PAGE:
Silence fell upon the scene. It was the kind of silence that falls after a particularly bloody battle. The kind of battle that festoons wars of succession. Wars of succession where a queen tries to claim a throne while male relatives run towards the armoury. Powdered wings and marshal’s baton at the ready, glamorous mistresses in tow.
A nondescript diner, gazing over between mouthfuls of mash, would realise something was afoot. That realisation might even occur mid-mouthful. Dessert would certainly be put on hold. Ears would be discreetly extended. Dinning companions would be asked to lower their voices. Napkins would be untied from collars. Anything noisier than peas would be barred from making an appearance at the table.
Meanwhile, back at the ranch, as it were, the Vasa mind went blank. My head felt like a computer running a particularly complex update. Numbers were doing their thing where they become more numbers. Nothing was happening. Numbers were run through one more time with a bit of Euclidian geometry in the mix. Despite formidable processing power, I ended up with pictures of triangles in my mind, followed by blankness. It appears numbers can offer no solution to an uncle who keeps company to a friend while shopping, in exchange for a kiss with tongue, with a firm grope in return to keep things levelled.
The situation had evolved from quandary, to conundrum, into kerfuffle territory. So deep were we in kerfuffle territory that the reasonable mind could see no end in sight. I excused myself from our high table, claiming I had to powder my nose, and indicated to Ypres to follow me. Ypres and I have developed coded language for such situations. At my behest, we often rehearse the code at the Park Street flat. I rose.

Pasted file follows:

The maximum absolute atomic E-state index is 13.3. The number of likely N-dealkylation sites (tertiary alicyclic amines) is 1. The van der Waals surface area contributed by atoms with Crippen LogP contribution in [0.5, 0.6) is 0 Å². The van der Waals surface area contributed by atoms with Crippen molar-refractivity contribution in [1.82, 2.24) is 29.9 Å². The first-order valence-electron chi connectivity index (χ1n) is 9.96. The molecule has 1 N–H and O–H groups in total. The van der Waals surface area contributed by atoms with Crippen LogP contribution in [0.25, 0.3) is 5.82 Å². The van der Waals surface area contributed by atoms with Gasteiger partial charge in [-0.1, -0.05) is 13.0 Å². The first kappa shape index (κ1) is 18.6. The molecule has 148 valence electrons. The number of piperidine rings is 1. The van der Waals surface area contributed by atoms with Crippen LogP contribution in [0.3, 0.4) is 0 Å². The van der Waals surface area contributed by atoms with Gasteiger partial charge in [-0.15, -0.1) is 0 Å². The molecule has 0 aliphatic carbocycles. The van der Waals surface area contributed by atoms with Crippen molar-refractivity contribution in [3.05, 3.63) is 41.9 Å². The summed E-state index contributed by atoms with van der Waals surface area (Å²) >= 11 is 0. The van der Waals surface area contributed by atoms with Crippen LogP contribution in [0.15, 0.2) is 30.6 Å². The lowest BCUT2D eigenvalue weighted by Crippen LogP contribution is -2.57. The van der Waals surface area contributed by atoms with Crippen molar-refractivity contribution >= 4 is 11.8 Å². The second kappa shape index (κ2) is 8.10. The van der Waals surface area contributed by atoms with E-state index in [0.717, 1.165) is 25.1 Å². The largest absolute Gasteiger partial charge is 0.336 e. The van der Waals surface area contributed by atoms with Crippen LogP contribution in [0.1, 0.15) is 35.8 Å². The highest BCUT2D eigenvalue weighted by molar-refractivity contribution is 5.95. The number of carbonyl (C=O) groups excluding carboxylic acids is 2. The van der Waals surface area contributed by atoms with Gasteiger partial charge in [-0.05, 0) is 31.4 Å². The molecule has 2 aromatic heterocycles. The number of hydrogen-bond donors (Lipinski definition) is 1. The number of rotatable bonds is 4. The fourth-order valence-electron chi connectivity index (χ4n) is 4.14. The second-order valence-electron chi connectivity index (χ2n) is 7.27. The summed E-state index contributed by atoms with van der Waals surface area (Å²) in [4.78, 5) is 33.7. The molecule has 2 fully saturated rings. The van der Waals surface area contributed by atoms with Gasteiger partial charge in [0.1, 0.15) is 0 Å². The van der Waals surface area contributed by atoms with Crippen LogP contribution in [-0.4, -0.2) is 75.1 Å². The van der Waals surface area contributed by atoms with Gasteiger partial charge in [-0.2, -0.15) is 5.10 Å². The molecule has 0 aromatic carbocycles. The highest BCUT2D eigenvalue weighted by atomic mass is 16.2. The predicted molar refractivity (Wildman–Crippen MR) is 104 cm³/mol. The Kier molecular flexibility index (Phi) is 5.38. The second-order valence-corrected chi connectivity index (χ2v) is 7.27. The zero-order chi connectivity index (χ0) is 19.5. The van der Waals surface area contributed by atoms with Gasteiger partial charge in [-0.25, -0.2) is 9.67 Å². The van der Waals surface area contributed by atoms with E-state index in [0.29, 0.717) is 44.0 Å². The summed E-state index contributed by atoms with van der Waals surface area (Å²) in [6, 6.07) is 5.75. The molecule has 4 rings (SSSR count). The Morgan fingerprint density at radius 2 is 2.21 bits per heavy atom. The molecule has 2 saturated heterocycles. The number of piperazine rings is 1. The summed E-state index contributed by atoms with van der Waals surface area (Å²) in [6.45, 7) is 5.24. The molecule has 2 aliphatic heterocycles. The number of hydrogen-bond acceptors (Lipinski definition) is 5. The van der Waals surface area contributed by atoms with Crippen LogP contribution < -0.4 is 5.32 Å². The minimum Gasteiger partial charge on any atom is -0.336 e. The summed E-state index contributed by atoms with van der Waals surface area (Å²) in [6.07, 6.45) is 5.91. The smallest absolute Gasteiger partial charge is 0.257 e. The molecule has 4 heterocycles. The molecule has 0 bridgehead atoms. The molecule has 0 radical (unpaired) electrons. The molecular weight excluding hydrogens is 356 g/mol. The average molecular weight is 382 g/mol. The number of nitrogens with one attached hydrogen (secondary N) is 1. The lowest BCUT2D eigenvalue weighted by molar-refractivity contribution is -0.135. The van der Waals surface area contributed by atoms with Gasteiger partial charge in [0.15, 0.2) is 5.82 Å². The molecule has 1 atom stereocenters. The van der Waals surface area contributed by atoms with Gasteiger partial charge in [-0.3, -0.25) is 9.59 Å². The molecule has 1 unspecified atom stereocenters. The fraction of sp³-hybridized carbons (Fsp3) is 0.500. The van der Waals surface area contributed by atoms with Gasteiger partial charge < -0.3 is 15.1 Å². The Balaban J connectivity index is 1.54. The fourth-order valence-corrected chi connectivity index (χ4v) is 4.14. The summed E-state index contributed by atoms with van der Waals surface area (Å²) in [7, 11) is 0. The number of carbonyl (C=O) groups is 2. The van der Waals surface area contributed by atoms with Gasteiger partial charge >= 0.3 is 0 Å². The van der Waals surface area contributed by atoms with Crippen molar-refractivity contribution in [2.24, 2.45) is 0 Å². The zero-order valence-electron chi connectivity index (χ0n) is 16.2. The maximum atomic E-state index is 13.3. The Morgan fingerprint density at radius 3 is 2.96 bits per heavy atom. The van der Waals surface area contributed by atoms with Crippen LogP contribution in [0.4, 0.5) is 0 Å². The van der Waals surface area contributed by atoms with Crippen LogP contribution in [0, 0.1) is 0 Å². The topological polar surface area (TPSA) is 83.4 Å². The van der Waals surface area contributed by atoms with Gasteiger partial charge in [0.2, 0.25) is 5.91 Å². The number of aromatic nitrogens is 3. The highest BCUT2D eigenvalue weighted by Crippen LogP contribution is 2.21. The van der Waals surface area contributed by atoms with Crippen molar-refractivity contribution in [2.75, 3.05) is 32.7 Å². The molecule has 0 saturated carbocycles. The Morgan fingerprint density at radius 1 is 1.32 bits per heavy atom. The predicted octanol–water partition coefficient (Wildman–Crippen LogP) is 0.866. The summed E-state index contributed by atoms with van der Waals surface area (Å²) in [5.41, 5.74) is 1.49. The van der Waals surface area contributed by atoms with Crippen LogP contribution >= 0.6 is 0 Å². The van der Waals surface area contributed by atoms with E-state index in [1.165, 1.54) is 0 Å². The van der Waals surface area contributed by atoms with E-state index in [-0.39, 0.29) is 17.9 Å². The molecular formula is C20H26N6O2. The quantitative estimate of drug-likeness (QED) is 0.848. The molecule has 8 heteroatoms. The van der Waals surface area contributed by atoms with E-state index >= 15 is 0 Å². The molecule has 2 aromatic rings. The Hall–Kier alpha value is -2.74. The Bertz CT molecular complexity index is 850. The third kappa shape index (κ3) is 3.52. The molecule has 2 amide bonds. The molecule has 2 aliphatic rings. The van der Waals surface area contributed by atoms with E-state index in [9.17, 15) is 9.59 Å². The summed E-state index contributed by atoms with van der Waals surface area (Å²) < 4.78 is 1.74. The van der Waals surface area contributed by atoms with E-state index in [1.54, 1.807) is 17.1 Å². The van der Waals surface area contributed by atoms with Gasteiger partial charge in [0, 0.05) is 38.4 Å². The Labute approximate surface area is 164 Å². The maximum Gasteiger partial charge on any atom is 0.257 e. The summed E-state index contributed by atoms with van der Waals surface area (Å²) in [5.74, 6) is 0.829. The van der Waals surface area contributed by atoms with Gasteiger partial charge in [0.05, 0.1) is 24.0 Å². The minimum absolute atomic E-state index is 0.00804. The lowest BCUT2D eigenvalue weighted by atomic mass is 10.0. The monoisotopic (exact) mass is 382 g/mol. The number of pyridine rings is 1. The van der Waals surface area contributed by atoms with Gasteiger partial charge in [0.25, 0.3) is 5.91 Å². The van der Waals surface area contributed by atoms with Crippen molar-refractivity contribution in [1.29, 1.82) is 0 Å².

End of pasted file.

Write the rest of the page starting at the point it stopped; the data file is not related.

“Please excuse me, all. I must powder my nose. Also, and I add this as an afterthought, Wimbledon has run out of strawberries and cream.”
Lanky Ella and Uncle Edward interrupted their cooing to enjoy a brief moment of perplexity. Ypres, always a quick study, grasped the code immediately. She had remained as cool as the coolest sea creature throughout the ordeal. (I have a feeling Atlantic salmon is the fish which resides in the coldest water, so I will go with that.) Indeed, she was as cool as an Atlantic salmon. Allowing me a head start to allay any suspicions, she had soon joined me in the ladies’ washroom.
I was cautiously checking my make-up, and wiping the sweat from my face, when Ypres cruised in.
“Glad you caught on to the code, Ypres. It seems as if all those hours of practice have paid off.”
“Now, the reason I called you in here is to confer. We need to deal with Ella’s kerfuffle.”
“Yes, Ypres, kerfuffle. I feel as if we have gone into kerfuffle territory. Wouldn’t you agree that, when an uncle announces, in a tone half way between a whisper and a declaration, that a friend’s buttocks are asymmetric, and that this discovery is the result of a firm grope, perhaps even two or three, that one is beyond conundrums? That one is in a kerfuffle?”